I hope you read about Hooke as well :) Yes. Hooke's contribution to science at the time was staggering, and some would say of an equal to newtons. Newton was mathematically Hooke's superior, and Hooke was the far better experimenter. Some say because the spent so much time experimenting he didn't develop individual ideas in enough detail, he was apparently an adept mathematician, but probably not to Newtons level. It's just a pity that he was outlived by Newton because with Newtons presidency of the Royal Society Hooke's level of contribution he seemed to be actively written out of history.It's certainly a long bow to say that Newton is the smartest man that existed. Many people, even at the same time, were similarly brilliant mathematicians and it wouldn't have been long before someone else came up with a mathematical description of the inverse square law of gravitation because it was supposed that it acted in such a manner, but no one had worked out the details yet.On the question, Why is the universe so big.... Why not. It may well be a truism, for life of sufficient complexity to develop the laws of the universe, and the length of time needed to elapse, need to be such that the question 'Why is the universe so big?' can't be asked until the universe is so big.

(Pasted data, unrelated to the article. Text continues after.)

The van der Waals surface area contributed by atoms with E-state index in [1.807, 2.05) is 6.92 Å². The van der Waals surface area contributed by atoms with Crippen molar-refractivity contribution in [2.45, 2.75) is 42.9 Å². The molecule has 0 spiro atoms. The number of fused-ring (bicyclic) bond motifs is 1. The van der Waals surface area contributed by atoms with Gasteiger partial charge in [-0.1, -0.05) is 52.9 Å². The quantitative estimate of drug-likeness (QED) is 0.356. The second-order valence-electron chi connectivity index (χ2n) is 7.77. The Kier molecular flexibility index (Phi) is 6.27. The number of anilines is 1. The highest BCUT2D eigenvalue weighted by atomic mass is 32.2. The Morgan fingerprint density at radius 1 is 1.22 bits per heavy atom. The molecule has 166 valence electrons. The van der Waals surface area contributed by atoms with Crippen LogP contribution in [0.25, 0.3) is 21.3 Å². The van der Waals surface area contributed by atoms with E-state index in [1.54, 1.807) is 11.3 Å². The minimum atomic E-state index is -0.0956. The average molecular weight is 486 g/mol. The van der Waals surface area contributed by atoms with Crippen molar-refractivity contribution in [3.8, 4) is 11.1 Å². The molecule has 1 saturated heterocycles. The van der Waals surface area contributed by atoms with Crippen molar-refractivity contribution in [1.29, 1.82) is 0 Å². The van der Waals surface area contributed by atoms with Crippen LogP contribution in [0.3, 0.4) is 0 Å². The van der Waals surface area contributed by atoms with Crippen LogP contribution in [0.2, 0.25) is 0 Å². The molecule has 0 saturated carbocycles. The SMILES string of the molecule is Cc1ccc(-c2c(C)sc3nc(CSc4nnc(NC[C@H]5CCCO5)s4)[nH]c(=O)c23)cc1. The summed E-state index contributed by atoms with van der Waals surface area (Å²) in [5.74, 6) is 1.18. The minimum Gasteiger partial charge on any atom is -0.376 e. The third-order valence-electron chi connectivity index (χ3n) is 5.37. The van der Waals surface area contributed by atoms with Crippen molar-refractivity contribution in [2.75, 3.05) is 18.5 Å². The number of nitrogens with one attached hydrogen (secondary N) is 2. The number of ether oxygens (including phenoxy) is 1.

Interesting. Just what are some of those conflicting things? I only ask because most everyone that states the bible says conflicting things is repeating that from someone else and have not actually read the bible themselves. Just curious. I've read bits of it but it's hard to get through large swathes without being bored to tears, there's only so many begats one can handle. And after a few descriptions of ways to sacrifice, and reasons to do it, it starts to lose its entertainment value. But I've had a look at some contradictions brought to my attention by others and so have checked the references. Sometimes the contradictions are tenuous, because of the vague language so often used, other times it's clear. But to find contradictions you really need to do more than just read it. There's so much dross in there and it's organised so poorly that you need to be compiling lists as you go to do crosschecking later.On the OP's question, I'd need a definition of belief first. At what point on the scale of my acceptance on the veracity of a claim does it become a belief. When I think it's 90% likely based on my reading of the evidence, 95%, 99%? If it's 100% then I believe in nothing.It also depends on what someone means by god. A weak pantheist says that god is simply the universe and the interconnectedness of all things within it. I could go along with that as it's somewhat of a truism, provided they don't then draw the longer bow of giving us some special place within it, or special abilities to detect said interconnectedness. (Such a statement though adds nothing to our understanding of the universe, or meaning to our existence). Someone else might say they think god is a some special being that looks down on us from some as yet undetected dimension and meddles in our lives for good and or ill, constantly. Such a claim is a little more open to analysis and based on the evidence the claim seems highly unlikely.I hate labels, but to give myself one... For the reasons above the terms Theist, Agnostic and Atheist are inadequate. (Atheism isn't really a position at all, defining yourself as the negative of something you don't believe exists seems illogical). I prefer the term Ignostic (or theological noncognitivist). I'm ignorant of the concept of god, it is to vague and changeable and thus has no meaning to me. And so, when confronted with the question 'Do you believe in god?" I ask back "Define god."Perhaps another response to the question: Do you believe in god? ... Null